Seems like a simple, silly question, right? I dare you to figure it out without reading this post!
On occasion, our brain injured trauma patients have sodium issues. You know, cerebral salt wasting. Trying to maintain or regain the normal range, without making any sudden moves can be challenging. There are a lot of tools available to the trauma professional, including:
- Hypertonic saline
- Salt tablets
- Fluid restriction
- Some combination thereof
Fun times are had trying to figure out how much extra sodium we are giving with any of the first three items. This is important as you begin to transition from the big guns (hypertonic), to regular saline, and then to oral salt tabs.
Below is a quick and dirty conversion list. I won’t make your heads explode by trying to explain the math involved changing between meq, mg, moles, sodium and sodium chloride.
- The “normal saline” bags we use are actually 0.9% saline (9 gm NaCl per liter)
- Hypertonic saline can be 3% or 5% (30 gm or 50 gm per liter)
- Salt tabs are usually 1 gm each (and yummy)
Therefore, a liter of 0.9% normal saline is the same as 9 salt tabs.
A liter of 3% hypertonic saline is the same as 30 salt tabs. The usual 500cc bag contains 15.
A liter of 5% hypertonic saline is the same as 50 salt tabs. The usual 500cc bag contains 30.
To figure out how many tablets you need to give to match their IV input, calculate the number of liters infused, then do the math! And have fun!
Although you may not agree with this at first, communicating with our patients is one of the most important things we do as trauma professionals. You can be the “best” doctor, nurse or paramedic in the world, but if you can’t communicate well your patients will have nothing good to say about your care of them.
The most important skill needed for good communication is empathy. You need to be able to put yourself in their position. Imagine what you would want if you were on the receiving end of the information you are about to deliver. What would you say if you were talking to your spouse, your mother, or your child?
Next, think about what kinds of things they would want to know. In trauma, they obviously want to know information about the injuries. Patients and families also need to hear about the short term and long term plans. What’s going to happen in the next few hours? Will surgery be needed? When? How long will I be in the hospital? How long will I be out of work?
Many of these questions are difficult to answer at the time of admission after trauma. If you don’t know or it’s impossible to determine, say so. Experienced clinicians can make some pretty good guesses, but should always qualify their answers. You should make it clear that you are giving an estimate, and that things may very well change. Also explain that as these changes occur and time passes, you will give better estimates.
One of the most important things to remember is the “keep it simple” mandate. Our patients and their families are smart. Although they may not know the lingo that we are familiar with, they can grasp the concepts of what is happening. Be careful to keep your explanations understandable, and don’t make the mistake of using any complicated medical terms. Imagine the surprise of the patient when they find out what “we’re going to insert a Foley catheter now, sir” really means. Also keep in mind that the patients and their families are stressed, and may not be able to concentrate on or remember everything you say. Repetition is good in these situations.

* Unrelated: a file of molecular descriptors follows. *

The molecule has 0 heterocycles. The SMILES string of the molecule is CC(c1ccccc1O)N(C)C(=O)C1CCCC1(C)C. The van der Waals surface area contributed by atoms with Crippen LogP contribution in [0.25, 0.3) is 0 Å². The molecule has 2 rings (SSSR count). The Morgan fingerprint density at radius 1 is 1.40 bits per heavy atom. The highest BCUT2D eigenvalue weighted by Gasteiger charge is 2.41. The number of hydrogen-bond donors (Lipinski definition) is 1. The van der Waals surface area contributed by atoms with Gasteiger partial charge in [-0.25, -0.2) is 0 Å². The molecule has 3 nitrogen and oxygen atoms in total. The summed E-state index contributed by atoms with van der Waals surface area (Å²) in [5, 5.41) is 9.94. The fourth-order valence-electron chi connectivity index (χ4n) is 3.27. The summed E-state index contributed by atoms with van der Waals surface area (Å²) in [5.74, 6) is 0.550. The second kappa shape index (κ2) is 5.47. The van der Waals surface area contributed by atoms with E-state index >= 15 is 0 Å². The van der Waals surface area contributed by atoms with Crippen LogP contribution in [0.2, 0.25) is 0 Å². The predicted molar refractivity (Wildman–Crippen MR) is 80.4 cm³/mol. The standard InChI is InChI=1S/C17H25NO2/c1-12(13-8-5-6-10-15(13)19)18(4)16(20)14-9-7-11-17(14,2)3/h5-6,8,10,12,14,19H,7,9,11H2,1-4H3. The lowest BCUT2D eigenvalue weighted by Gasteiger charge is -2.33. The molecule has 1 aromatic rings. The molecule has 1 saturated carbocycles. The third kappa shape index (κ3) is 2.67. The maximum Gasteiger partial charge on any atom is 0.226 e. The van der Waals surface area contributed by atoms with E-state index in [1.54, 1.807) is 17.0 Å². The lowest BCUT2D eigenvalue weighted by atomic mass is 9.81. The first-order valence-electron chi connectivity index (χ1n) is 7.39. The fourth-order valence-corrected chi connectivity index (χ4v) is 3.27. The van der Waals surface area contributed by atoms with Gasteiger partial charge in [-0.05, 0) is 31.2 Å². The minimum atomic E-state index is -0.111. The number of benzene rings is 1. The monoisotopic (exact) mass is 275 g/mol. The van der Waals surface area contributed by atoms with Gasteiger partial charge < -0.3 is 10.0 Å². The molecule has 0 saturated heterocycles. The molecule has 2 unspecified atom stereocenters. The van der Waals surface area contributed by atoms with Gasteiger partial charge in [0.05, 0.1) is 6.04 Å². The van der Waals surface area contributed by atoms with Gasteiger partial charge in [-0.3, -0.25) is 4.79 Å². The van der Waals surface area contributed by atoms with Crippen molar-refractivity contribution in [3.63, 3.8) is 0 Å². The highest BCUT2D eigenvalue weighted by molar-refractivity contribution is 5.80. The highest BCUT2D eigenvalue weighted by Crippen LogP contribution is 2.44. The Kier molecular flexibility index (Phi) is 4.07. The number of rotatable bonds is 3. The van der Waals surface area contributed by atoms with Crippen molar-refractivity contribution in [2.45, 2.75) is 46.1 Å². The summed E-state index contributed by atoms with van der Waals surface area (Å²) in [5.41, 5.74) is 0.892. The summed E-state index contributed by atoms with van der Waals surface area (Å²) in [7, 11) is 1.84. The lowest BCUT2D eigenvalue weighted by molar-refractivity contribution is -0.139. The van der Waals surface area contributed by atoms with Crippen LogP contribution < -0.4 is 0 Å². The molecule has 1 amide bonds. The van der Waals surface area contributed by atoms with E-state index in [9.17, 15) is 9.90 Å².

Communication after major trauma is challenging. Remember, if the families don’t get what you’re saying, it’s your fault, not theirs.
You’re dealing with some type of eye problem/injury in the ED. How do you know when to call the eye doctor? What problems need emergent attention? Which ones require a phone call only? Which ones can just be sent to the ophthalmologist’s office in a few days?
The link below provides a set of guidelines for you to use to help figure this out. As always, it’s a good idea to apply your own expert judgment as well.
When to call the ophthalmologist
Yesterday I posted an image of an unusual chest CT. The patient had been involved in a motorcycle crash weeks ago, and presented with new onset chest pain and weakness.
Exam of the chest showed a hint of diffuse swelling on the left side and moderate tenderness. Chest x-ray suggested a mild effusion on the left. I showed one slide of the CT yesterday, which showed a large amount of complex material in the chest wall. This is most likely a mixture of blood and clot.
Here is another slice of the CT that is more revealing:
Now you can see that there are multiple rib fractures present. While comparing the original and the recent scan, it is apparent that the fractures are more displaced on the recent one. Upon closer questioning the patient admits that he did fall down the day before the new pain and swelling occurred.
And by the way, he forgot to mention the fact that he had developed deep venous thrombosis and was taking warfarin! And also by the way, his blood pressures were becoming a bit soft.
I would consider this life-threatening bleeding! Crystalloid and blood resuscitate immediately. Reverse the anticoaguation quickly, using prothrombin complex concentrate (PCC, preferably 4-factor). Then send him to interventional radiology to see if there are any active bleeders that can be embolized. Finally, it’s off to the ICU to finish up the resuscitation and restore him to normal!
Here’s another one for you to figure out. Of course, I’ll give you minimal information and see what you can do with it.
A middle-aged male presents to your ED from home with left chest pain and weakness. There is a history of a motorcycle crash 6 weeks ago. Ultimately, a chest CT was obtained and here is a representative section:
Here are my questions:
- What’s going on?
- What should you do about it?
Leave a comment below or tweet your guesses. Answers tomorrow!